(If Paul McCartney had gone ahead with his original "Scrambled eggs / Oh baby how I love your legs!" lyrics to the song that became "Yesterday," it would have been the supreme example of good music with bad lyrics, but fortunately George Martin and John Lennon got hold of him and took him out back and slapped him around and made him write real words to the song.)
I'm sure we all have our favorite examples of atrocious lyrics. Mine is a song called "Seaweed" by the Fruit Bats, an '00s band out of Chicago. It features an achingly beautiful folk melody and superb playing—the entry of the banjo is heartbreaking—mated with the stupidest, most misbegotten lyrics that have ever been set to music in human history—approximately speaking. I hereby challenge Eric Johnson to rewrite the same song with the exact same music but real lyrics with poetic meaning. (While wearing a T-shirt that reads, "Say No to Scrambled Eggs.") It'll become a great classic.
It's a good example of what the "Power of Two" article talks about as the prejudice in favor of lone genius that's current in our culture. That songwriter needs a lyricist, baby.
What's wrong with musicians getting together with poets for a little help with the words? This country is full of underemployed poets. I'm sure some of them out there could have helped with the image of the bloody tooth in the canals of Mars, which could not have fought its feeble way through a high school poetry workshop.
/rant, and have a nice day!
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(To see all the comments, click on the "Comments" link below.)
Featured Comments from:
Steve Rosenblum: "I am almost through Walter Issacson's new book The Innovators: How a Group of Hackers, Geniuses, and Geeks Created the Digital Revolution, which is a wonderful read and repeatedly makes the point that with very rare exceptions (and unlike the popular image of the lone genius inventor) the work that led to the development of the computer, transistor, microchip, PC, software, the Internet, and the World Wide Web resulted from intense collaboration between people—sometimes many people. In every case, the collaborative whole was far greater then the sum of the individuals involved."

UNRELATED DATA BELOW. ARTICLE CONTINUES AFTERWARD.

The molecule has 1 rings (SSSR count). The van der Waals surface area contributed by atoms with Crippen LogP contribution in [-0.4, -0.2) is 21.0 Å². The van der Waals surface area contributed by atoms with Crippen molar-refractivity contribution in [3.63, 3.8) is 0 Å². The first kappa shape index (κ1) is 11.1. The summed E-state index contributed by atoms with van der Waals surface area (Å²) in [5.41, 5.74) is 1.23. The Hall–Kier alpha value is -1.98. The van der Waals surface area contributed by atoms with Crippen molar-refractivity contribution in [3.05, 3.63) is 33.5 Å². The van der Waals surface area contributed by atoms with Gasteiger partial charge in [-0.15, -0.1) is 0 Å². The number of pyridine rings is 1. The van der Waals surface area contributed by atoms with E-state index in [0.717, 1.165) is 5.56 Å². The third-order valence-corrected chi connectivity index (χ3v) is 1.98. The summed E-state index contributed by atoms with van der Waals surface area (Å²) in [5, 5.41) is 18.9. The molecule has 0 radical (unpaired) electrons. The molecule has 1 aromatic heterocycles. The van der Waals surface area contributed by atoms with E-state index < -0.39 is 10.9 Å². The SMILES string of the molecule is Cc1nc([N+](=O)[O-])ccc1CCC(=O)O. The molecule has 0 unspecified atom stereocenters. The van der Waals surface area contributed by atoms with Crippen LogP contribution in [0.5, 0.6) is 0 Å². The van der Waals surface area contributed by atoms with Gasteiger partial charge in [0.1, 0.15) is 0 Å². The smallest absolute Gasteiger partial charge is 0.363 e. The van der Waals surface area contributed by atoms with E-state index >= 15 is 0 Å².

Jonas Yip: "OT for the site, perhaps, but totally on topic for me as I've been going through unfinished songs all this past week. In my case I know I can't write a good lyric and don't want to just 'slather' some on. Hence, unfinished songs. I should, as you suggest, find myself an underemployed poet to, you know, complement my genius :-) "
Richard Tugwell: "Lyrics and songs...an interesting diversion here is to look at something like German Lieder or English 'art songs,' where the composer sets pre-existing text. Sometimes great poetry and great music match up (Schumann / Heine for example) but often masterpieces are created from what less exalted texts—many of Schubert's songs for example. What makes them work is the interpretation in music of a simply expressed feeling or thought.
"If I'm allowed just one desert island moment, I'd recommend Ivor Gurney's many settings of UK poets. And should we judge Mozart by da Ponte's libretti, which aren't bad really, but are just foils to the music? (Let's not get started on Puccini.) Rant over."